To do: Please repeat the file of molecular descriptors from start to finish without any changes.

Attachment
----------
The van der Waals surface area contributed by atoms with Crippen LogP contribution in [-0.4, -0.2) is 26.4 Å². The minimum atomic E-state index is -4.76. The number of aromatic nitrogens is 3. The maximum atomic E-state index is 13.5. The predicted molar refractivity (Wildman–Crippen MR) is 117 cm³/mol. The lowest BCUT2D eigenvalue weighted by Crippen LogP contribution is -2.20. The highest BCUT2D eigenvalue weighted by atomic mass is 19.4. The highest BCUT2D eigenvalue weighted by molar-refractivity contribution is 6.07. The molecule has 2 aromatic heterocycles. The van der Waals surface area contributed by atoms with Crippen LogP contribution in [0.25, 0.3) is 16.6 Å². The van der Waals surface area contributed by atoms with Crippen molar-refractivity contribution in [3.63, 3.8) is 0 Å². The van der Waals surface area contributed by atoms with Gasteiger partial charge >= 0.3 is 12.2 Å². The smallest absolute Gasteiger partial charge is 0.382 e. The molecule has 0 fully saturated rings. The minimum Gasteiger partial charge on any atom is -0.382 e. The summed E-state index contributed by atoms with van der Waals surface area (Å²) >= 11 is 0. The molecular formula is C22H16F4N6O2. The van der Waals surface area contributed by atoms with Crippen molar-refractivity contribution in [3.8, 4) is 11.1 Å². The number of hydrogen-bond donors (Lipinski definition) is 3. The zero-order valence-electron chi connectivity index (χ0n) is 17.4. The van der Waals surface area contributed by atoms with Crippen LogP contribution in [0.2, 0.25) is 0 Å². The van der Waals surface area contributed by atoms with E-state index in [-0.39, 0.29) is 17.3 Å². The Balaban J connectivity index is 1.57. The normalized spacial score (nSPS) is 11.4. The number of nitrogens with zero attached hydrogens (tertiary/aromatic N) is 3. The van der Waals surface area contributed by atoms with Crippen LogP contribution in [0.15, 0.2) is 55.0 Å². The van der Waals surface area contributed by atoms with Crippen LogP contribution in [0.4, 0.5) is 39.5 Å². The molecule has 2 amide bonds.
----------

The van der Waals surface area contributed by atoms with Crippen LogP contribution in [-0.4, -0.2) is 26.4 Å². The minimum atomic E-state index is -4.76. The number of aromatic nitrogens is 3. The maximum atomic E-state index is 13.5. The predicted molar refractivity (Wildman–Crippen MR) is 117 cm³/mol. The lowest BCUT2D eigenvalue weighted by Crippen LogP contribution is -2.20. The highest BCUT2D eigenvalue weighted by atomic mass is 19.4. The highest BCUT2D eigenvalue weighted by molar-refractivity contribution is 6.07. The molecule has 2 aromatic heterocycles. The van der Waals surface area contributed by atoms with Crippen LogP contribution in [0.25, 0.3) is 16.6 Å². The van der Waals surface area contributed by atoms with Crippen molar-refractivity contribution in [3.63, 3.8) is 0 Å². The van der Waals surface area contributed by atoms with Gasteiger partial charge >= 0.3 is 12.2 Å². The smallest absolute Gasteiger partial charge is 0.382 e. The molecule has 0 fully saturated rings. The minimum Gasteiger partial charge on any atom is -0.382 e. The summed E-state index contributed by atoms with van der Waals surface area (Å²) >= 11 is 0. The molecular formula is C22H16F4N6O2. The van der Waals surface area contributed by atoms with Crippen molar-refractivity contribution in [3.8, 4) is 11.1 Å². The number of hydrogen-bond donors (Lipinski definition) is 3. The zero-order valence-electron chi connectivity index (χ0n) is 17.4. The van der Waals surface area contributed by atoms with Crippen LogP contribution in [0.2, 0.25) is 0 Å². The van der Waals surface area contributed by atoms with E-state index in [-0.39, 0.29) is 17.3 Å². The Balaban J connectivity index is 1.57. The normalized spacial score (nSPS) is 11.4. The number of nitrogens with zero attached hydrogens (tertiary/aromatic N) is 3. The van der Waals surface area contributed by atoms with Crippen LogP contribution in [0.15, 0.2) is 55.0 Å². The van der Waals surface area contributed by atoms with Crippen LogP contribution in [0.4, 0.5) is 39.5 Å². The molecule has 2 amide bonds.